Palace of Culture and Science

From Simple English Wikipedia, the free encyclopedia
Palace of Culture and Science

The Palace of Culture and Science is the second-tallest building in Poland. It is in Warsaw. It is 237 metres high.

An agreement about the building was signed between the governments of the Polish People's Republic and the Soviet Union on 5 April 1952. The tower was an imposed and unwanted "gift" to the people of Poland.[1][2] It was erected with great propagandist fanfare and named after Joseph Stalin upon its completion in 1955.[3] Stalin's name was later removed from the colonnade, interior lobby and one of the building's sculptures.

To decide on the height of the building, Soviet and Polish architects gathered in the area of the Śląsko-Dąbrowski Bridge on the east bank of the Vistula river. Over the site of the future skyscraper flew a small plane pulling a balloon behind it. The group standing near the bridge had radio contact with the pilot of the plane. First, the balloon flew at an altitude of 100 m (330 ft), then higher at 110 m (360 ft) and 120 m (390 ft). The Soviets, led by Lev Rudnev, decided that 120 metres (390 ft) was enough for the highest point of the city. The Poles, led by the plenipotentiary for the construction of the building and chief architect of Warsaw, Józef Sigalin, began to shout "Higher!" after every 10 m (33 ft) of balloon height increase. Finally, the tower was set at a height of 237 metres (778 ft), with a 120 m (390 ft) main structure, a 40 m (130 ft) turret and a 77 m (253 ft) spire.[4]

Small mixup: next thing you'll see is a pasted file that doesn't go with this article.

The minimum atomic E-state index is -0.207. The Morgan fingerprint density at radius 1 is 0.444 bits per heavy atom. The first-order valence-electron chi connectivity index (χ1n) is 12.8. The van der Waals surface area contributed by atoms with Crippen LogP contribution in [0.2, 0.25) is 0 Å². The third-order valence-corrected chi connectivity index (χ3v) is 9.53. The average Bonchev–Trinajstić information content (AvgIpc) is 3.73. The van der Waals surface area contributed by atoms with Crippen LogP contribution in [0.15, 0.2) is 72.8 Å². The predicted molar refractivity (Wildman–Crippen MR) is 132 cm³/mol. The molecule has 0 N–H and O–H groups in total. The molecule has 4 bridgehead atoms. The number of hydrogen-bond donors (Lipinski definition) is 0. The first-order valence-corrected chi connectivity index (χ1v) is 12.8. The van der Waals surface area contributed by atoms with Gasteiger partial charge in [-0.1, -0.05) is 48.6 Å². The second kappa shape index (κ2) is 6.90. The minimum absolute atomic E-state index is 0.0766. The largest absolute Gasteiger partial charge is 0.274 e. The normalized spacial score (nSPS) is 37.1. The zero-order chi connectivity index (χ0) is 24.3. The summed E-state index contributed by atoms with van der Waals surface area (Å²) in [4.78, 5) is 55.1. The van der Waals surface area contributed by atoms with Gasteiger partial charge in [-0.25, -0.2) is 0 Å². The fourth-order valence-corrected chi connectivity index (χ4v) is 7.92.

In 2024 it is used as an exhibition centre and office complex. There is a multiplex cinema with eight screens,[5] four theatres , the Museum of Evolution and the Museum of Technology, offices, bookshops, a large swimming pool, an auditorium hall for 3,000 people called Congress Hall,[6] and a university, Collegium Civitas, on the 11th and 12th floors of the building. The terrace on the 30th floor, at 114 metres (374 ft), is a well-known tourist attraction with a panoramic view of the city.[7] The Warsaw City Council and city offices are located in the building.

Related pages[change | change source]

References[change | change source]

  1. Dawson, Andrew H. (1999). "From Glittering Icon to..." The Geographical Journal. 165 (2): 154–160. Bibcode:1999GeogJ.165..154D. doi:10.2307/3060413. ISSN 0016-7398. JSTOR 3060413. Archived from the original on 17 February 2023. Retrieved 17 February 2023.
  2. Jabłoński, Krzysztof (1984). "Kronika odbudowy, budowy i rozbudowy 1945–1982". Warszawa: portret miasta (in Polish). Warsaw: Arkady. ISBN 83-213-2993-4.
  3. Magdalena J. Zaboroska (1998). "Stalin's "Cold War Cathedral" as Architext and Autofiction: The Identities of the Palace of Culture and Science in Warsaw, Poland". In Craig Barton (ed.). 86th ACSA Annual Meeting Proceedings, Constructing Identity. Archived from the original on 1 April 2023. Retrieved 1 April 2023.
  4. "Pałac Kultury i Nauki kończy 65 lat!". Warszawa w Pigułce (in Polish). 1 July 2020. Archived from the original on 28 May 2023. Retrieved 28 May 2023.
  5. "Wynajem sal". Kinoteka (in Polish). Archived from the original on 30 January 2015. Retrieved 29 January 2015.
  6. Zaborowska, Magdalena J. (1999). "The Height of (Architectural) Seduction: Reading the "Changes" through Stalin's Palace in Warsaw, Poland". Centre for Cultural Research, University of Aarhus. Archived from the original on 12 November 2007. Retrieved 18 April 2008.
  7. "Viewing Terrace "XXX Floor"". Pałac Kultury i Nauki. Archived from the original on 24 September 2020. Retrieved 4 March 2020.